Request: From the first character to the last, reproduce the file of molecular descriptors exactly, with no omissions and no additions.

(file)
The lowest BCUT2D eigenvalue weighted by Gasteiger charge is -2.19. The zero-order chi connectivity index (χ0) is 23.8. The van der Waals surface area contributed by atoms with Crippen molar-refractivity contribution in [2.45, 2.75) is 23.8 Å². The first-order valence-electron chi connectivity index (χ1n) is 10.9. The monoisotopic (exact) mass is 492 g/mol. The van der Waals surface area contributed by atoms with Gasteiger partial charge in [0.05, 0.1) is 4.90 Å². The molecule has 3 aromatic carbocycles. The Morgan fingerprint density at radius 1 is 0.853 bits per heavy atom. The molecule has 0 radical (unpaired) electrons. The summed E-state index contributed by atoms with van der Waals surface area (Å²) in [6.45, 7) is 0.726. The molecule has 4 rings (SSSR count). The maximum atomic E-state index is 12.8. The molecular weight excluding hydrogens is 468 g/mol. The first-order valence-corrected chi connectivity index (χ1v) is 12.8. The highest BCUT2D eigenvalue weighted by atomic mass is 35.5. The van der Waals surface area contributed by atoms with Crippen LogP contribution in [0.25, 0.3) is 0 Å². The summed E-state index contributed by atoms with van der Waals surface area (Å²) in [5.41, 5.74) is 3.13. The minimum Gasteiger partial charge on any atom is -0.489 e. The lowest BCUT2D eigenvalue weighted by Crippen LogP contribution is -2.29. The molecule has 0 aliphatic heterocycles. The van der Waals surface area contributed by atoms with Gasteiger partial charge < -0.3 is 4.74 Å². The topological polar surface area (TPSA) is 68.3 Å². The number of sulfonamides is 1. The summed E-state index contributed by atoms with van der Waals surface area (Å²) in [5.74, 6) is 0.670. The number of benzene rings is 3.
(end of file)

The lowest BCUT2D eigenvalue weighted by Gasteiger charge is -2.19. The zero-order chi connectivity index (χ0) is 23.8. The van der Waals surface area contributed by atoms with Crippen molar-refractivity contribution in [2.45, 2.75) is 23.8 Å². The first-order valence-electron chi connectivity index (χ1n) is 10.9. The monoisotopic (exact) mass is 492 g/mol. The van der Waals surface area contributed by atoms with Gasteiger partial charge in [0.05, 0.1) is 4.90 Å². The molecule has 3 aromatic carbocycles. The Morgan fingerprint density at radius 1 is 0.853 bits per heavy atom. The molecule has 0 radical (unpaired) electrons. The summed E-state index contributed by atoms with van der Waals surface area (Å²) in [6.45, 7) is 0.726. The molecule has 4 rings (SSSR count). The maximum atomic E-state index is 12.8. The molecular weight excluding hydrogens is 468 g/mol. The first-order valence-corrected chi connectivity index (χ1v) is 12.8. The highest BCUT2D eigenvalue weighted by atomic mass is 35.5. The van der Waals surface area contributed by atoms with Crippen LogP contribution in [0.25, 0.3) is 0 Å². The summed E-state index contributed by atoms with van der Waals surface area (Å²) in [5.41, 5.74) is 3.13. The minimum Gasteiger partial charge on any atom is -0.489 e. The lowest BCUT2D eigenvalue weighted by Crippen LogP contribution is -2.29. The molecule has 0 aliphatic heterocycles. The van der Waals surface area contributed by atoms with Gasteiger partial charge < -0.3 is 4.74 Å². The topological polar surface area (TPSA) is 68.3 Å². The number of sulfonamides is 1. The summed E-state index contributed by atoms with van der Waals surface area (Å²) in [5.74, 6) is 0.670. The number of benzene rings is 3.